NASHUA BULLETIN                                 April 24, 2015


Welcome to the Chamber's weekly legislative newsletter, The Advocate!  With the start of the new year comes the start of NH's state legislative session.  For those of you who have been active with our Chamber for a while, you already know to expect this legislative newsletter in your inbox each week. It provides a recap of what happened in Concord each week, and previews what is coming up in the following week that pertains to various business interests. We hope you find this weekly publication informative, and a great way to stay attuned to what is happening in Concord that impacts southern NH's business community!


Nashua and Manchester Chambers Join In Capitol Corridor Pitch
As we reported last week, the Senate Capital Budget Committee is now reviewing the proposed state budget that was sent over to the Senate from the House. Last Friday, the Committee began its formal review of the Department of Transportation's portion of the budget with a briefing from DOT. We were pleased that one of the areas that DOT brought up with the Committee was the reinstatement of $4 million that was slated to be used for on-going development of the Capitol Corridor Project. That money would allow for the completion of preliminary engineering and environmental analysis. The funds to accomplish this work were removed during the House phase of the budget.

This week, the Greater Nashua and Greater Manchester Chambers have been working on a joint submission to the Committee to express support for the Capitol Corridor Project and to urge the Committee to reinstate the $4 million. We want to make sure that the Committee recognizes that the recently released Capitol Corridor Study showed that the establishment of four commuter rail stops between Lowell, MA and downtown Manchester would draw a minimum of 668,000 riders a year, with the creation of 5,600 permanent jobs supporting 3,600 new residential units along the corridor. Approximately 230 jobs would be created for the construction of the rail line, and an additional 3,400 construction jobs would be created to build the real estate development generated by rail. Beginning in 2030, 1,700 new jobs would be created in NH every year due to the expansion of passenger rail. It comes as no secret to Nashua-area businesses that this is a big deal for the region and that the Chamber has been a strong voice in support of passenger rail.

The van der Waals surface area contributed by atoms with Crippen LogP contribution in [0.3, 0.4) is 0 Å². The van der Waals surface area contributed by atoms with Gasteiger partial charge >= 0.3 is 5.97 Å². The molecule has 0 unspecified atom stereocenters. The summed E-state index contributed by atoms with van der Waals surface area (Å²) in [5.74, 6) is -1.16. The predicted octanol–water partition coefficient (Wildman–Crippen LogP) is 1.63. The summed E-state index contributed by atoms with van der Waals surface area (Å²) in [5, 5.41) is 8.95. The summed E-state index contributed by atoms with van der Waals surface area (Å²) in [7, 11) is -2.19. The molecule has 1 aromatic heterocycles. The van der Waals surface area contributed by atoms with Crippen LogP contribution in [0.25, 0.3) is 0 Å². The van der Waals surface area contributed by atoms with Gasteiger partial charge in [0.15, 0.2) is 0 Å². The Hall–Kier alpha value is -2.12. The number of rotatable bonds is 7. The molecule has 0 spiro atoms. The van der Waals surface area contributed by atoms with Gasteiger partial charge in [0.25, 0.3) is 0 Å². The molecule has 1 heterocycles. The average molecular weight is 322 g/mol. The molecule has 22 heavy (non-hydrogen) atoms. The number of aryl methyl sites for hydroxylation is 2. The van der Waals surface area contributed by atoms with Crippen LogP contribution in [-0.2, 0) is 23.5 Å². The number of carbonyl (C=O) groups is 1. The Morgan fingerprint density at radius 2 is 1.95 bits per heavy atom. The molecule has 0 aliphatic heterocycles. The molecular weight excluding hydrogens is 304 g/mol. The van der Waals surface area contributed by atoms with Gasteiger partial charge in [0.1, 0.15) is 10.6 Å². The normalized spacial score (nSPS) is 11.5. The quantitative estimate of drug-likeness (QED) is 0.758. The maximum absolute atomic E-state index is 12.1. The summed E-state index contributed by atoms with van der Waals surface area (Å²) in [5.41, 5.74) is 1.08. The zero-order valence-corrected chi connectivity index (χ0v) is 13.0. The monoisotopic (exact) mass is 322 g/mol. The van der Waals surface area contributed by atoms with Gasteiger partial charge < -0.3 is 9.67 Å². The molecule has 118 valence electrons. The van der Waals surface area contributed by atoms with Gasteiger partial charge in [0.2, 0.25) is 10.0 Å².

But this doesn't just benefit Nashua and Manchester. The Nashua-Manchester corridor is the economic backbone of our entire state; as goes the economy in southern NH, so goes the entire state's economy. Therefore, the communities in our Lakes Region and our North Country benefit from having a more robust state economy thanks to rail, due to the increase in business and property taxes that would flow through Concord and to those communities. It's important for state legislators from outside of southern NH to understand that rail has an impact on them as well, rather than it just benefiting Nashua and Manchester in some sort of vacuum.

We will keep you updated as events progress on this issue with the Capital Budget Committee.

Big Doings On The Energy Front

Few if any issues in New Hampshire are as big a concern to the business community as is the topic of energy costs. This week saw some significant developments in the energy arena.